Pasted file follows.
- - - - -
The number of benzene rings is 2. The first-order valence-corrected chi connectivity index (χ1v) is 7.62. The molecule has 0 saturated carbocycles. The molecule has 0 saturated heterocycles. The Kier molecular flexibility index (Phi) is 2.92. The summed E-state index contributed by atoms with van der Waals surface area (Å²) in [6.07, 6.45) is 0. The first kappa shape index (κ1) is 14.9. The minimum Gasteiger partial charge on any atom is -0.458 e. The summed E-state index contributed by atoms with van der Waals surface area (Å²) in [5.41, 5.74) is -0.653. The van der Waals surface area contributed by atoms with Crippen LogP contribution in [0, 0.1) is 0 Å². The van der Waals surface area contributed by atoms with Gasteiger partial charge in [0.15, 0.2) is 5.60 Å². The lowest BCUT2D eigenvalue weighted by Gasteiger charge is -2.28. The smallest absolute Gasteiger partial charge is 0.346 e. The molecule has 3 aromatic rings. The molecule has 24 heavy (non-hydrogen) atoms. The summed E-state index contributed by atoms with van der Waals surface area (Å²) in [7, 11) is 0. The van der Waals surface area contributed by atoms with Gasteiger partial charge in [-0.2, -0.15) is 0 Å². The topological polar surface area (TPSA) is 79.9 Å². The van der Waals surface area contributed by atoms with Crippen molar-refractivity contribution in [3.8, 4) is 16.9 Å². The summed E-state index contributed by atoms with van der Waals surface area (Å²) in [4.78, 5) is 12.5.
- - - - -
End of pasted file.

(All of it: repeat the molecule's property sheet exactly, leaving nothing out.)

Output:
The number of benzene rings is 2. The first-order valence-corrected chi connectivity index (χ1v) is 7.62. The molecule has 0 saturated carbocycles. The molecule has 0 saturated heterocycles. The Kier molecular flexibility index (Phi) is 2.92. The summed E-state index contributed by atoms with van der Waals surface area (Å²) in [6.07, 6.45) is 0. The first kappa shape index (κ1) is 14.9. The minimum Gasteiger partial charge on any atom is -0.458 e. The summed E-state index contributed by atoms with van der Waals surface area (Å²) in [5.41, 5.74) is -0.653. The van der Waals surface area contributed by atoms with Crippen LogP contribution in [0, 0.1) is 0 Å². The van der Waals surface area contributed by atoms with Gasteiger partial charge in [0.15, 0.2) is 5.60 Å². The lowest BCUT2D eigenvalue weighted by Gasteiger charge is -2.28. The smallest absolute Gasteiger partial charge is 0.346 e. The molecule has 3 aromatic rings. The molecule has 24 heavy (non-hydrogen) atoms. The summed E-state index contributed by atoms with van der Waals surface area (Å²) in [7, 11) is 0. The van der Waals surface area contributed by atoms with Gasteiger partial charge in [-0.2, -0.15) is 0 Å². The topological polar surface area (TPSA) is 79.9 Å². The van der Waals surface area contributed by atoms with Crippen molar-refractivity contribution in [3.8, 4) is 16.9 Å². The summed E-state index contributed by atoms with van der Waals surface area (Å²) in [4.78, 5) is 12.5.